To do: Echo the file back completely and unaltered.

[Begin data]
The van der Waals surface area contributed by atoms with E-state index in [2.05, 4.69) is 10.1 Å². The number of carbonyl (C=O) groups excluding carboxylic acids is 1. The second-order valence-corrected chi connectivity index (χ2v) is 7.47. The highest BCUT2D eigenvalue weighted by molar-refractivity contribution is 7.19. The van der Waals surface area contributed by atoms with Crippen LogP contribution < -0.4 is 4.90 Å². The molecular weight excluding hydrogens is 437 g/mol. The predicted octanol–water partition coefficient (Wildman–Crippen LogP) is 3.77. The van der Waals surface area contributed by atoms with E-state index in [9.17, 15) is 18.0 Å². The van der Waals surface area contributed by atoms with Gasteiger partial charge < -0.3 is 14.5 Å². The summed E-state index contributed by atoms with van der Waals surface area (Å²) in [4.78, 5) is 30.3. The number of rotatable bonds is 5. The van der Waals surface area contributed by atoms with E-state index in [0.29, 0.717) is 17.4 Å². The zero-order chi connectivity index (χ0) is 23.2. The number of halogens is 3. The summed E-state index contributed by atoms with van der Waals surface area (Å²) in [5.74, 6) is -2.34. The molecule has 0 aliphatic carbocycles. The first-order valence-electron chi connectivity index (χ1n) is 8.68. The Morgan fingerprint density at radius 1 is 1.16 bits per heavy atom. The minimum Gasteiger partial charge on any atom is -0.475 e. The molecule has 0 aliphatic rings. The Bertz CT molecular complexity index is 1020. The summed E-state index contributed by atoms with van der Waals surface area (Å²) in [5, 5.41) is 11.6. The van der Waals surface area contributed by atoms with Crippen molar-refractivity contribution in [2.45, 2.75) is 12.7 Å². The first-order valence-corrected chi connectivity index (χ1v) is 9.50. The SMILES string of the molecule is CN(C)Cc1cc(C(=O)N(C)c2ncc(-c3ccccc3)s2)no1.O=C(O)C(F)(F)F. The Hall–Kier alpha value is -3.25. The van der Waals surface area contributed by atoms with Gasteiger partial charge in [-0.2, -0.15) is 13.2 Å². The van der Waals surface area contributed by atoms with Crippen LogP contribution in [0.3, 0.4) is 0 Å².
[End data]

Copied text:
The van der Waals surface area contributed by atoms with E-state index in [2.05, 4.69) is 10.1 Å². The number of carbonyl (C=O) groups excluding carboxylic acids is 1. The second-order valence-corrected chi connectivity index (χ2v) is 7.47. The highest BCUT2D eigenvalue weighted by molar-refractivity contribution is 7.19. The van der Waals surface area contributed by atoms with Crippen LogP contribution < -0.4 is 4.90 Å². The molecular weight excluding hydrogens is 437 g/mol. The predicted octanol–water partition coefficient (Wildman–Crippen LogP) is 3.77. The van der Waals surface area contributed by atoms with E-state index in [9.17, 15) is 18.0 Å². The van der Waals surface area contributed by atoms with Gasteiger partial charge < -0.3 is 14.5 Å². The summed E-state index contributed by atoms with van der Waals surface area (Å²) in [4.78, 5) is 30.3. The number of rotatable bonds is 5. The van der Waals surface area contributed by atoms with E-state index in [0.29, 0.717) is 17.4 Å². The zero-order chi connectivity index (χ0) is 23.2. The number of halogens is 3. The summed E-state index contributed by atoms with van der Waals surface area (Å²) in [5.74, 6) is -2.34. The molecule has 0 aliphatic carbocycles. The first-order valence-electron chi connectivity index (χ1n) is 8.68. The Morgan fingerprint density at radius 1 is 1.16 bits per heavy atom. The minimum Gasteiger partial charge on any atom is -0.475 e. The molecule has 0 aliphatic rings. The Bertz CT molecular complexity index is 1020. The summed E-state index contributed by atoms with van der Waals surface area (Å²) in [5, 5.41) is 11.6. The van der Waals surface area contributed by atoms with Crippen molar-refractivity contribution in [2.45, 2.75) is 12.7 Å². The first-order valence-corrected chi connectivity index (χ1v) is 9.50. The SMILES string of the molecule is CN(C)Cc1cc(C(=O)N(C)c2ncc(-c3ccccc3)s2)no1.O=C(O)C(F)(F)F. The Hall–Kier alpha value is -3.25. The van der Waals surface area contributed by atoms with Gasteiger partial charge in [-0.2, -0.15) is 13.2 Å². The van der Waals surface area contributed by atoms with Crippen LogP contribution in [0.3, 0.4) is 0 Å².